Phenomenology is about subjective aspects of the mind, such as the conscious states associated with vision and touch, and the conscious states associated with emotions and moods, such as feelings of elation or sadness. These states have a distinctive first-person ‘feel’ to them, called their phenomenal character. In this respect they are often taken to be radically different from mental states and processes associated with thought.
This is the first book to fully question this orthodoxy and explore the prospects of cognitive phenomenology, applying phenomenology to the study of thought and cognition. Does cognition have its own phenomenal character? Can introspection tell us either way? If consciousness flows in an unbroken ‘stream’ as William James argued, how might a punctuated sequence of thoughts fit into it?
Elijah Chudnoff begins with a clarification of the nature of the debate about cognitive phenomenology and the network of concepts and theses that are involved in it. He then examines the following topics:
Including chapter summaries, annotated further reading, and a glossary, this book is essential reading for anyone seeking a clear and informative introduction to and assessment of cognitive phenomenology, whether philosophy student or advanced researcher. It will also be valuable reading for those in related subjects such as philosophy of mind, philosophy of psychology and epistemology.
"This is an original, excellent book on a subject of central importance in theorizing about consciousness. With great clarity, charity and economy, Chudnoff gives shape to the (hitherto somewhat unformed and chaotic) debate that has recently emerged about cognitive experience - even while he enlarges it with new ideas on underexplored topics. Chudnoff’s book should command the careful attention of anyone interested in the philosophy of consciousness." - Charles Siewert, Rice University, USA
"A lucid introduction to cognitive phenomenology, and also a book brimming with new and provocative ideas. Those who are new to the cognitive phenomenology debate and seasoned veterans alike will find much to stimulate them here." - Tim Bayne, University of Manchester, UK
"A truly excellent treatment of an important research topic. With characteristic rigour and precision, Chudnoff explores the debates surrounding cognitive phenomenology and its relation to other topics, providing both a focused and highly informative guide for the uninitiated, and a highly original and insightful contribution to the literature." - Angela Mendelovici, University of Western Ontario, Canada
"An authoritative introduction to philosophical issues about the experience of thinking by a leading figure in the field. It is a fantastic book that combines breadth of vision with detailed analysis and relentlessly clear writing. Highly recommended for professionals, graduate students, and advanced undergraduates in philosophy of mind and related areas." - Declan Smithies, The Ohio State University, USA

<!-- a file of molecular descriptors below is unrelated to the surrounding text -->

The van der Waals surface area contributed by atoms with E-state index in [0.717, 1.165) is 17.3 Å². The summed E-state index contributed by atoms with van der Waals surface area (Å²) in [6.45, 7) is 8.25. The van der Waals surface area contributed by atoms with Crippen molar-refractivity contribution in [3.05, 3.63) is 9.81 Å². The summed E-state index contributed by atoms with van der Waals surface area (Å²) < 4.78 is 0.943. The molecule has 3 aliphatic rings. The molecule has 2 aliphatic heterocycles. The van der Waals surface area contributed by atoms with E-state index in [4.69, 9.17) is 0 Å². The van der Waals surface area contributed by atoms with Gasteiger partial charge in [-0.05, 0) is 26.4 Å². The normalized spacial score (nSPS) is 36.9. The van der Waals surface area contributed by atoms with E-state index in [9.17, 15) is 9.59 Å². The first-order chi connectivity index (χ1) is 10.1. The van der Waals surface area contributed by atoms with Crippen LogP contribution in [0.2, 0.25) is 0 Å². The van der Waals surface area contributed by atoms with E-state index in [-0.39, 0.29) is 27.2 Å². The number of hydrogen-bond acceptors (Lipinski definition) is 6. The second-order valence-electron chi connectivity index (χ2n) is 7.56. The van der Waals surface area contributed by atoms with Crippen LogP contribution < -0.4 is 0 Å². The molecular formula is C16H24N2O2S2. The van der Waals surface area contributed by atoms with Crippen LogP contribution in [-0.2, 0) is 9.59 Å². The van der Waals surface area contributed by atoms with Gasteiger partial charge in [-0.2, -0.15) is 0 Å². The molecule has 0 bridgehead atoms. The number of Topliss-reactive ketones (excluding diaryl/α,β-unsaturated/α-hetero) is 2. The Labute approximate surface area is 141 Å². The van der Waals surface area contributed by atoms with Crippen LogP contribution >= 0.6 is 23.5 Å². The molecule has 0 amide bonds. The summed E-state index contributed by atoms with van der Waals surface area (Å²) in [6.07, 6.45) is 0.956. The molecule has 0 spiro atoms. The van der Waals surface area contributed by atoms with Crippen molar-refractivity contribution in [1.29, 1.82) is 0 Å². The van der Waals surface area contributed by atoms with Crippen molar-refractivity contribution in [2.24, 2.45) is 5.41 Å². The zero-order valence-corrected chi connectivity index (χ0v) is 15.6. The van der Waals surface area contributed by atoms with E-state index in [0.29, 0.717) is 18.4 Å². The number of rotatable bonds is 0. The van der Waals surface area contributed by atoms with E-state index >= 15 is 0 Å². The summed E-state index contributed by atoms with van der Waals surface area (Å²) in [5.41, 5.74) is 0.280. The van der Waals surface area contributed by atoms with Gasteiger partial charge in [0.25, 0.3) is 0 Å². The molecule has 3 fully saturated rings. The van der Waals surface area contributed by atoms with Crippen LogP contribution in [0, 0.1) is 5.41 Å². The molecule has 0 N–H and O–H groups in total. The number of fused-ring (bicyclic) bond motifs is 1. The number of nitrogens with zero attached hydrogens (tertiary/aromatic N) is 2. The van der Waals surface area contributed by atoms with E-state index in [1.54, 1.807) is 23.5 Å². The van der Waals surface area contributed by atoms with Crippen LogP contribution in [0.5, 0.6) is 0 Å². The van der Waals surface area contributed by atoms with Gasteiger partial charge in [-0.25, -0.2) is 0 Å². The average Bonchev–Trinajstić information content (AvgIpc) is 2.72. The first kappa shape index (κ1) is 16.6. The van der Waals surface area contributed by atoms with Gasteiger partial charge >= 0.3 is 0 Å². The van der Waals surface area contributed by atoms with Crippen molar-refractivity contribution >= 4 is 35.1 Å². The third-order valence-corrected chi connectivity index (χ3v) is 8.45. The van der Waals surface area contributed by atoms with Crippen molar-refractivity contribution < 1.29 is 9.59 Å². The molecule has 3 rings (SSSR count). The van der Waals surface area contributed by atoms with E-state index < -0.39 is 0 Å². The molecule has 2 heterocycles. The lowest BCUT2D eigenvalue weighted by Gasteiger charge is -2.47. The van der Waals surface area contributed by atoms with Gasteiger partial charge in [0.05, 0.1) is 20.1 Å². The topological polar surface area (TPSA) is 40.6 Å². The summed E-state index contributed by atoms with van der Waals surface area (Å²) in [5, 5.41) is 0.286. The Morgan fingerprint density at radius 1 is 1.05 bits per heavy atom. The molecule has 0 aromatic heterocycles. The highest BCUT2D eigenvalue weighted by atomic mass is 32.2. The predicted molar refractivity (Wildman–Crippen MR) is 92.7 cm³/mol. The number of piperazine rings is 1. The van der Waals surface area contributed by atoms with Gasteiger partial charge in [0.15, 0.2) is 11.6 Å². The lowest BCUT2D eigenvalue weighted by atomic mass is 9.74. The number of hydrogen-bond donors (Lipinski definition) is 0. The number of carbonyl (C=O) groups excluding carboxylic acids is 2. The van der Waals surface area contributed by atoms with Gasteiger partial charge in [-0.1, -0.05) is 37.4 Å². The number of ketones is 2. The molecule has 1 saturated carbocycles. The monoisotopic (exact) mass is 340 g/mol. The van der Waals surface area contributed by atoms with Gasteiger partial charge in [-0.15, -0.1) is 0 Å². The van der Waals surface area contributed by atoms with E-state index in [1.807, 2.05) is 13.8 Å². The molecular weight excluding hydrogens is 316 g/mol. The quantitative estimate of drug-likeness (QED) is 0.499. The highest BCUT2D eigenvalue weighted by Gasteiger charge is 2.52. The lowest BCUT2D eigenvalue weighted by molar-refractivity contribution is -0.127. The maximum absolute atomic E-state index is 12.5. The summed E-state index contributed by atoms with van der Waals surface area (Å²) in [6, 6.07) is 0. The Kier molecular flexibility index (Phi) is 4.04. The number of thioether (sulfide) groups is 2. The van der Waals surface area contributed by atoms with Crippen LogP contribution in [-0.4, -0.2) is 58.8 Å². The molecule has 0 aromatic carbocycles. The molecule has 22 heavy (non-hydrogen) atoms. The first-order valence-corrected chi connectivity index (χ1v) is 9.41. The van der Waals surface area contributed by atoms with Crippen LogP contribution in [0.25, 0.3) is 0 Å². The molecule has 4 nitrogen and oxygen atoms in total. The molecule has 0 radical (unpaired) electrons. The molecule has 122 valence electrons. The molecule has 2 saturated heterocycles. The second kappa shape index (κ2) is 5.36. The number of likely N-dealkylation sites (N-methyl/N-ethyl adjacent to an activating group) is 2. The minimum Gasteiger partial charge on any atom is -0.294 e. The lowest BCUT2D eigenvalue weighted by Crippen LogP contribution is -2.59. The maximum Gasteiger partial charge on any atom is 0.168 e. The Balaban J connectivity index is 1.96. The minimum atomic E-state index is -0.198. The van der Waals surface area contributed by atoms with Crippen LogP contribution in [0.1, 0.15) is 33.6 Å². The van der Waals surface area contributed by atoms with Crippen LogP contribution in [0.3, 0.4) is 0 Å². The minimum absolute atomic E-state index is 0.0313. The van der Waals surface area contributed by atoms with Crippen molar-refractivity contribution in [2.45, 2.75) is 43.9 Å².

1. Introduction 2. Introspection 3. Contrast 4. Value 5. Time 6. Independence 7. Intentionality 8. Conclusion. Glossary Bibliography Index
New Problems of Philosophy
Series Editor: José Luis Bermúdez, Texas A&M University
'Routledge's New Problems of Philosophy series has a most impressive line-up of topical volumes aimed at upper-level undergraduate and graduate students in philosophy and at others with interests in cutting edge philosophical work. The authors are influential figures in their respective fields and notably adept at synthesizing and explaining intricate topics fairly and comprehensively.' - John Heil, Monash University, Australia, and Washington University, St Louis, USA
'This is an outstanding collection of volumes. The topics are well chosen and the authors are outstanding. They will be fine texts in a wide range of courses.' - Stephen Stich, Rutgers University, USA
The New Problems of Philosophy series provides accessible and engaging surveys of the most important problems in contemporary philosophy. Each book examines a topic or theme that has emerged on the philosophical landscape in recent years, or that is a longstanding problem refreshed in light of recent work in philosophy and related disciplines. Clearly explaining the nature of the problem at hand and assessing attempts to answer it, books in the series are excellent starting-points for undergraduate and graduate students wishing to study a single topic in depth. They will also be essential reading for professional philosophers. Additional features include chapter summaries, further reading, and a glossary of technical terms.